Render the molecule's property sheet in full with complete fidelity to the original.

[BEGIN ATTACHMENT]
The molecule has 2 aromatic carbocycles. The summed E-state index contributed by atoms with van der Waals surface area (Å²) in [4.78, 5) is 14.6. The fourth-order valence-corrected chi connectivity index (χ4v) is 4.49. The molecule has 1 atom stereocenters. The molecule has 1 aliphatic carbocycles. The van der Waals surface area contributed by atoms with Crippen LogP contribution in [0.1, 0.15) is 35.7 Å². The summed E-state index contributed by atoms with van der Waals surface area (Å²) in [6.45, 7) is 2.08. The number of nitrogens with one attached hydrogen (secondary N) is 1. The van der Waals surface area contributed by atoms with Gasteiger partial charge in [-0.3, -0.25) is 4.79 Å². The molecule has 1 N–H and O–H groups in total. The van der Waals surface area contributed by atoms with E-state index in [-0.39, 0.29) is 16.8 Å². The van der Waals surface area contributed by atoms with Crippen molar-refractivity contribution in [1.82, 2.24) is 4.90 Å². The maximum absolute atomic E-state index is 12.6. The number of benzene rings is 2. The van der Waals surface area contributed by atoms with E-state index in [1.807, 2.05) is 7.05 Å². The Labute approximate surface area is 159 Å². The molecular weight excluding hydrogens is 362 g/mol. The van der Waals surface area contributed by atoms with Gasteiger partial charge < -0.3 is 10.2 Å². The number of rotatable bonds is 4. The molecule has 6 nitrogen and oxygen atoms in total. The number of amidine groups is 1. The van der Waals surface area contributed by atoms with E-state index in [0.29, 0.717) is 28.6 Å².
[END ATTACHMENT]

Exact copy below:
The molecule has 2 aromatic carbocycles. The summed E-state index contributed by atoms with van der Waals surface area (Å²) in [4.78, 5) is 14.6. The fourth-order valence-corrected chi connectivity index (χ4v) is 4.49. The molecule has 1 atom stereocenters. The molecule has 1 aliphatic carbocycles. The van der Waals surface area contributed by atoms with Crippen LogP contribution in [0.1, 0.15) is 35.7 Å². The summed E-state index contributed by atoms with van der Waals surface area (Å²) in [6.45, 7) is 2.08. The number of nitrogens with one attached hydrogen (secondary N) is 1. The van der Waals surface area contributed by atoms with Gasteiger partial charge in [-0.3, -0.25) is 4.79 Å². The molecule has 1 N–H and O–H groups in total. The van der Waals surface area contributed by atoms with E-state index in [-0.39, 0.29) is 16.8 Å². The van der Waals surface area contributed by atoms with Crippen molar-refractivity contribution in [1.82, 2.24) is 4.90 Å². The maximum absolute atomic E-state index is 12.6. The number of benzene rings is 2. The van der Waals surface area contributed by atoms with E-state index in [1.807, 2.05) is 7.05 Å². The Labute approximate surface area is 159 Å². The molecular weight excluding hydrogens is 362 g/mol. The van der Waals surface area contributed by atoms with Gasteiger partial charge < -0.3 is 10.2 Å². The number of rotatable bonds is 4. The molecule has 6 nitrogen and oxygen atoms in total. The number of amidine groups is 1. The van der Waals surface area contributed by atoms with E-state index in [0.29, 0.717) is 28.6 Å².